The first starts at position 689,497,748 – that is, almost immeditately after the last video chunk, which ends at, as we've seen, position 689,470,298 + 27,442.
The last record at the bottom shows it starts at 700,646,548:
Finally, track 3 (that is, the second audio track) starts at 700,649,108 (immediately after the first audio track finishes):
… and ends at 704,099,532 (almost immediately – some 90kbytes - before the end of the file):
What's the verdict? Yes, albeit the three tracks are all stored as short(ish) chunks, they aren't interleaved: the first chunk of the second stream starts strictly after the last chunk of the first ends and so on. This is what causes a lot of additional buffering while streaming and, with optical / mechanical discs/disks, unnecessary head movement between the current video position and the end of the file to read the audio chunk(s) belonging to the current video chunk(s).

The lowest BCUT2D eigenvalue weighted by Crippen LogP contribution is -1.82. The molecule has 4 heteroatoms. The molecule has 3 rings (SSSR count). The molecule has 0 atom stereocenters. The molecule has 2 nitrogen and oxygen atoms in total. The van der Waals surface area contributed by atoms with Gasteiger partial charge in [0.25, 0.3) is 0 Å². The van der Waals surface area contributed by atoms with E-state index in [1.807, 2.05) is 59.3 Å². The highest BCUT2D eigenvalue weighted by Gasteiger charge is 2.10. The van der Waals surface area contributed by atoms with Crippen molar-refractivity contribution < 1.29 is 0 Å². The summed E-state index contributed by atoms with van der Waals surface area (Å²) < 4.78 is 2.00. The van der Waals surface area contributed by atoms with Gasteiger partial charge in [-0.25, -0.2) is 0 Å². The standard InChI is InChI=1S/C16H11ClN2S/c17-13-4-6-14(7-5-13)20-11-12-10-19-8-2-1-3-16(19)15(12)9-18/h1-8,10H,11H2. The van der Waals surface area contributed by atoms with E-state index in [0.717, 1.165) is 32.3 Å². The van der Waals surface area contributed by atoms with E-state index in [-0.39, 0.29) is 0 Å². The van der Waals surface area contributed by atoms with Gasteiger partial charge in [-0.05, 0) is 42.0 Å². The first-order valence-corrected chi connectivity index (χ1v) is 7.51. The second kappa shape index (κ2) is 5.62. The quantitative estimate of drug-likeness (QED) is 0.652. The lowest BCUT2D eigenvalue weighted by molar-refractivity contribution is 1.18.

Now, what about the optimized video?
2.2 The optimized video
The video (which is an optimized version of the above one; it's not available online but you can easily create it by just using Subler to optimize) has three track, as before.
The video track samples start at 81,375 and end at 703,986,509 (with the size of 27,442, as in the non-optimized case):
The first audio track starts at 7,708,602 and ends at 704,128,621:
The second audio track starts at 7,718,842 and ends at 704,135,227:
See? The audio track chunks are interleaved with the video track chunks. The video and audio chunks belonging to each other are also very closely stored in the file.